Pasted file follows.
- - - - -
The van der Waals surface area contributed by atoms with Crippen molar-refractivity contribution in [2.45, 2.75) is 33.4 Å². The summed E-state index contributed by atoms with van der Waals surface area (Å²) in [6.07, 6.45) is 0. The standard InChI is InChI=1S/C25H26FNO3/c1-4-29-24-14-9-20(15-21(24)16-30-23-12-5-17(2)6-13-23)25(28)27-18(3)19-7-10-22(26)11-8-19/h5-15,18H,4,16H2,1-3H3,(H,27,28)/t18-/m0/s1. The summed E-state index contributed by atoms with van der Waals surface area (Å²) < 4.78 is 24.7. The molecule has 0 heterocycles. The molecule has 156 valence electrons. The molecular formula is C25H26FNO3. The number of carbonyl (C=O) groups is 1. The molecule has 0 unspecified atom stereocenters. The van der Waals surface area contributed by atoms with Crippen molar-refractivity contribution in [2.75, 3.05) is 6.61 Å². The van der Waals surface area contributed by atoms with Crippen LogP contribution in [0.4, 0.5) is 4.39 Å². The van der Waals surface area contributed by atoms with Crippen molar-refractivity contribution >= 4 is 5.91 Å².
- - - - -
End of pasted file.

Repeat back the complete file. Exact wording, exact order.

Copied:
The van der Waals surface area contributed by atoms with Crippen molar-refractivity contribution in [2.45, 2.75) is 33.4 Å². The summed E-state index contributed by atoms with van der Waals surface area (Å²) in [6.07, 6.45) is 0. The standard InChI is InChI=1S/C25H26FNO3/c1-4-29-24-14-9-20(15-21(24)16-30-23-12-5-17(2)6-13-23)25(28)27-18(3)19-7-10-22(26)11-8-19/h5-15,18H,4,16H2,1-3H3,(H,27,28)/t18-/m0/s1. The summed E-state index contributed by atoms with van der Waals surface area (Å²) < 4.78 is 24.7. The molecule has 0 heterocycles. The molecule has 156 valence electrons. The molecular formula is C25H26FNO3. The number of carbonyl (C=O) groups is 1. The molecule has 0 unspecified atom stereocenters. The van der Waals surface area contributed by atoms with Crippen molar-refractivity contribution in [2.75, 3.05) is 6.61 Å². The van der Waals surface area contributed by atoms with Crippen LogP contribution in [0.4, 0.5) is 4.39 Å². The van der Waals surface area contributed by atoms with Crippen molar-refractivity contribution >= 4 is 5.91 Å².